School of Medicine

UCI-led study reveals how TREM2 gene mutation in brain microglia immune cells can increase Alzheimer’s risk

Induced pluripotent stem cell-derived microglia
UCI School of Medicine
KO ADP model Induced pluripotent stem cell-derived microglia (iPSC-microglia) deficient in TREM2 and expressing the genetically encoded calcium indicator, Salsa6f. This red-green tandem indicator stably labels the microglial cell in red (tdTomato) and increases its green intensity (GCaMP6f) with rise in cytosolic calcium. The image shows enhanced calcium signaling and process extension in response to purinergic agonist stimulation (ADP).

Findings show blocking excess calcium accumulation may be effective therapy

Irvine, Calif., March 23, 2022 — The molecular processes caused by a TREM2 (Triggering Receptor Expressed on Myeloid Cells 2) gene mutation in the brain’s microglia immune cells can increase the risk of Alzheimer’s disease, according to a recent study led by researchers at the University of California, Irvine. While many immune cell genes have been associated with Alzheimer’s, the odds are increased two to three times by mutations in TREM2. However, the processes by which these mutations change the function of microglia cells have not been identified until now.

The study, titled “TREM2 regulates purinergic receptor-mediated calcium signaling and motility in human iPSC-derived microglia” was recently published online in eLife.

A critical function of microglia is restoring brain health. Building on their earlier work showing microglia that lack TREM2 have problems moving toward sites of damage in the brain, the team discovered that this lack of motility is associated with increased levels of P2RY12 and PRY13 receptors on the microglia. When these receptors detect purinergic molecular danger signals released from nearby damaged cells, they rapidly increase internal messenger calcium within the microglia. The microglia containing higher calcium levels don’t turn as frequently and so can’t direct themselves to the sites of injury.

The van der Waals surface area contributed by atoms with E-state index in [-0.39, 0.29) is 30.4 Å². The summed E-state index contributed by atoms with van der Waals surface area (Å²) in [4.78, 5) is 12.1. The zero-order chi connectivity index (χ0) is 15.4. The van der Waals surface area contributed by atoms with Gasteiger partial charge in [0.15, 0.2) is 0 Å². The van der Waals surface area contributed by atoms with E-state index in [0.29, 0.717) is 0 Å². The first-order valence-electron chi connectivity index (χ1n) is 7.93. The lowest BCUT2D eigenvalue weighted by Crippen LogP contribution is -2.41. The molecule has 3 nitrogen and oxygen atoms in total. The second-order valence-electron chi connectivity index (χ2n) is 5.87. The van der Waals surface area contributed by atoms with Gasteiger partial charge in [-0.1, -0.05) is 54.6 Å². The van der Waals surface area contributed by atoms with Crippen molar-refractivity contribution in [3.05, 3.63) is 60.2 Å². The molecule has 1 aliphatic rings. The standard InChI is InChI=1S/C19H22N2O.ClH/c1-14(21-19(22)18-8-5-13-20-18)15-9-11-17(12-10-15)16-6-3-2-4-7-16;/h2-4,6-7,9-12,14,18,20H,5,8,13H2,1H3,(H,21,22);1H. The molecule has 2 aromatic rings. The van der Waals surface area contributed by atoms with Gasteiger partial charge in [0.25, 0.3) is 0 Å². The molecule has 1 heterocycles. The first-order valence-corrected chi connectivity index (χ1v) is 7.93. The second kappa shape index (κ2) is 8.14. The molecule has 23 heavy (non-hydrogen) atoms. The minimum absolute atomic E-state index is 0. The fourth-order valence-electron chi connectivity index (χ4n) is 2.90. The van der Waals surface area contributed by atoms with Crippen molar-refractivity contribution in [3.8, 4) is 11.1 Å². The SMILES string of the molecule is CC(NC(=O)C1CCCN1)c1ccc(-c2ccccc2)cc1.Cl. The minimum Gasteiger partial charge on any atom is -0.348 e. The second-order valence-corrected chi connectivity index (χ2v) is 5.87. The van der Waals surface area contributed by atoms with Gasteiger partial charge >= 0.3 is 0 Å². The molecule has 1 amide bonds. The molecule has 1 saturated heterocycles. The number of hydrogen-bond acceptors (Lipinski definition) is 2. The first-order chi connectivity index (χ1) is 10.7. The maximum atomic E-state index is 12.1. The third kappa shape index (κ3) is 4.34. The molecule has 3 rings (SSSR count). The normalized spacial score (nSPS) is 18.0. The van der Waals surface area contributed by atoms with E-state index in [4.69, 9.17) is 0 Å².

“Our study shows that problems arise from having too much signaling between P2RY12 and P2RY13 receptors. We were able to return the microglia immune cells back to their normal function by blocking these receptors. This suggests that Alzheimer’s patients who have mutations in the TREM2 protein would benefit from inhibition of these receptors or related signaling molecules. Manipulating calcium using drugs could be another way to modulate microglia behavior to fight disease,” said Michael D. Cahalan, PhD, Physiology & Biophysics distinguished professor and chair at the UCI School of Medicine, and co-corresponding author.

The team used a culture model of microglia derived from human induced pluripotent stem cells from blood to study the lack of TREM2. A special calcium probe called Salsa6f was engineered into those cells, which allowed calcium to be measured while recording motility characteristics in real time.

“Alzheimer’s disease is the most common cause of dementia and currently has no cure,” Cahalan said. “Studies of DNA from people with Alzheimer’s surprisingly revealed that changes to genes in microglia can have a great impact on whether or not someone gets the disease. Understanding the processes of how these mutations change immune cell function will allow us to develop targeted therapies.”

UCI post doctoral scholar Amit Jairaman, and graduate student Amanda McQuade, who is now a postdoctoral fellow at UCSF, are co-first authors of the study.

This research was supported by the National Institutes of Health under Award Numbers R01 NS14609, R01 AI121945, R01 AG048099, R01 AG056303, R01 AG055524, core AG066519, U01 AI160397, T32 NS082174, RF1DA048813, and AG059236-01A1; National Research Foundation Award Numbers 2020 M3C7A1023941, and I21SS7606036; a UCI Sue & Bill Gross Stem Cell Research Center Seed Grant; and a gift from the Susan Scott Foundation.

About the UCI School of Medicine: Each year, the UCI School of Medicine educates more than 400 medical students, and nearly 150 doctoral and master’s students. More than 700 residents and fellows are trained at UCI Medical Center and affiliated institutions. The School of Medicine offers an MD; a dual MD/PhD medical scientist training program; and PhDs and master’s degrees in anatomy and neurobiology, biomedical sciences, genetic counseling, epidemiology, environmental health sciences, pathology, pharmacology, physiology and biophysics, and translational sciences. Medical students also may pursue an MD/MBA, an MD/master’s in public health, or an MD/master’s degree through one of three mission-based programs: Health Education to Advance Leaders in Integrative Medicine (HEAL-IM), Leadership Education to Advance Diversity-African, Black and Caribbean (LEAD-ABC), and the Program in Medical Education for the Latino Community (PRIME-LC). The UCI School of Medicine is accredited by the Liaison Committee on Medical Accreditation and ranks among the top 50 nationwide for research. For more information, visit